How to Increase Your Vegetable Intake

Learn why vegetables are so important, tips for getting the most out of them, and ways to up your intake.

  • Published: 4/22/2022
  • 4 min. read

Nutrition information is ever-evolving, but one thing remains constant - eating plenty of vegetables is beneficial for our health. Vegetables provide fiber and nutrients, yet it can be difficult to prioritize them in our everyday meals. Learn why vegetables are so important, discover tips for getting the most out of them, and ways to up your intake. 

Why are vegetables important?

Despite the many diets and eating plans out there, experts agree on one thing: eat plenty of plant-based foods such as fruits and vegetables for better health. People who eat more vegetables have shown a reduced risk for some chronic diseases such as diabetes and heart disease. They also provide vitamins and minerals that are vital for our bodies (1).

Vegetables also help improve our digestive wellness. Vegetables are rich in fiber that feeds healthy gut bacteria. It also helps keep digested food moving and keeps us regular. Vegetables are also lower in calories while being high in nutrients, helping us maintain or reach a healthy weight while keeping our appetites in check. 

How many vegetables should you eat?

According to the Centers for Disease Control and Prevention (CDC), only 1 in 10 adults meet the fruit and vegetable recommendations. It depends on your age and sex, but adults should eat at least 1 ½ cups to 2 cups per day of fruit and 2 to 3 cups per day of vegetables, as a part of an overall healthy eating plan (2). A serving of vegetables is about 1 cup of raw or cooked vegetables or 2 cups of raw leafy salad greens (1).

Are all vegetables healthy?

Fresh, frozen, and canned vegetables can all count toward your daily intake. Whether they are fresh, frozen, or canned - they are all rich in nutrients and dietary fiber.

When buying canned vegetables, aim for low or no-sodium versions. Fried or breaded vegetables can have extra calories and fat, as well as those with added oil or sauces. Check the label and make sure it doesn’t have extra sugar, high amounts of added sodium, or saturated fat. Some vegetables are more starchy than others, such as corn, potatoes, squash, and pumpkin. Not to say that these shouldn’t be eaten, but rather it's important to include a variety of vegetables in your diet.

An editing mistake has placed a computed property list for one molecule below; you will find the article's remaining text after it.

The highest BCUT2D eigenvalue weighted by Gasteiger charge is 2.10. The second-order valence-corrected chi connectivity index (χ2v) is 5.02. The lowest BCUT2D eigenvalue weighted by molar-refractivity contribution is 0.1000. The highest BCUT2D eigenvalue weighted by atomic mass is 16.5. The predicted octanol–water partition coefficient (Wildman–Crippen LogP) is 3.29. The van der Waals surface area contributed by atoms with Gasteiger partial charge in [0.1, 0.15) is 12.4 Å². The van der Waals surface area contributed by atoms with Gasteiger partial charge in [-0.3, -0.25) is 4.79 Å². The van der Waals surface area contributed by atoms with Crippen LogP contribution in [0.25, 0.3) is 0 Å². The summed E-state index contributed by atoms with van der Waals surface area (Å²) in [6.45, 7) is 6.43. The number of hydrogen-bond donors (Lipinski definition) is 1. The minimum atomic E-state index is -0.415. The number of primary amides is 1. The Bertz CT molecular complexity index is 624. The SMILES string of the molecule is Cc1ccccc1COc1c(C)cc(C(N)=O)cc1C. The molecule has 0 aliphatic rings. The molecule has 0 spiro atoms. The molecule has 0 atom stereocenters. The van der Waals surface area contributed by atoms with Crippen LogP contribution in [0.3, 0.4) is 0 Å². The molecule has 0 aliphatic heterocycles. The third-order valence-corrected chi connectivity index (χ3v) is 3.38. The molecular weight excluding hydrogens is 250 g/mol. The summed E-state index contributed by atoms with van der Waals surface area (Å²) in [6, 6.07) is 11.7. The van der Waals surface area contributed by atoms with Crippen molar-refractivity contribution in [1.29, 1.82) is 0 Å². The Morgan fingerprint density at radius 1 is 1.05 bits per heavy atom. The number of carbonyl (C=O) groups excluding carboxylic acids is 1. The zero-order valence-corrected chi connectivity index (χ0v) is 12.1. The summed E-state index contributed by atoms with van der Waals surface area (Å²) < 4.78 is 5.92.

Vegetable variety 

A variety of vegetables not only keeps our taste-buds stimulated and our appetites healthy, but it also offers a variety of nutrients to protect against chronic disease. Different types and colors of vegetables contain different nutrients; not one single vegetable contains all the nutrients we need. Having variety has also been suggested to increase our total vegetable intake, meaning variety encourages us to eat more of these healthy guys (3).

How to eat more vegetables

Even though we know something is good for us, it can be difficult to practice it. Check out these tips for increasing your intake of vegetables. 

Stock up 

Keep your kitchen stocked with vegetables. Always keep canned vegetables on hand, such as tomatoes that can be added to sauces. Fill the freezer with frozen vegetables to be added to a simple dish such as a stir-fry. As a sustainable-friendly tip: freeze fresh vegetables that you don’t use so they can be turned into soup!

Add color to meals

It’s true that we sometimes eat with our eyes. When a meal is full of bright colors and lots of textures, it's much more appealing. Try adding bright orange squash or dark green leafy greens to a meal. Top with some microgreens or fresh herbs. Make your meal look like a rainbow of natural colors, and aim to make half of your plate be vegetables. 

Switch-up snacks

Quick, processed snack foods such as chips can add quite a bit of calories, sodium, and fat - and they won’t make you full. Swap those chips for some crunchy vegetables like cucumber, carrots, or bell peppers. Dip them in some healthy yogurt sauce or homemade hummus

Get sneaky

Lifesum’s chef, Julia, knows how to sneak in vegetables, even when dealing with a picky eater kid. She adds grated or chopped vegetables such as zucchini, carrots, and tomato to dishes like lasagna, pasta, rice dishes, and sauces. She also loves to use her extra vegetable scraps to bulk up a savory soup.

Veg-up breakfast 

Some people claim that breakfast is the most important meal of the day. It's also one of the meals that we have the most control over since we typically eat it at home. So, before you leave in the morning, fill your breakfast with some vegetables by serving your eggs over spinach, stuffing an omelet with favorite vegetables such as onion or pepper, or adding some greens to your smoothie. 

Want more vegetable-packed recipes? Download the Lifesum app


All of the content and media on Lifesum is created and published for information purposes only. It is not intended to be used as a substitute for medical advice or treatment. Users should always consult with a doctor or other health care professional for medical advice.

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All of the content and media on Lifesum is created and published for information purposes only. It is not intended to be used as a substitute for medical advice or treatment. Users should always consult with a doctor or other health care professional for medical advice. If you have or think you are at risk of developing an eating disorder, do not use the Lifesum app and seek immediate medical help.

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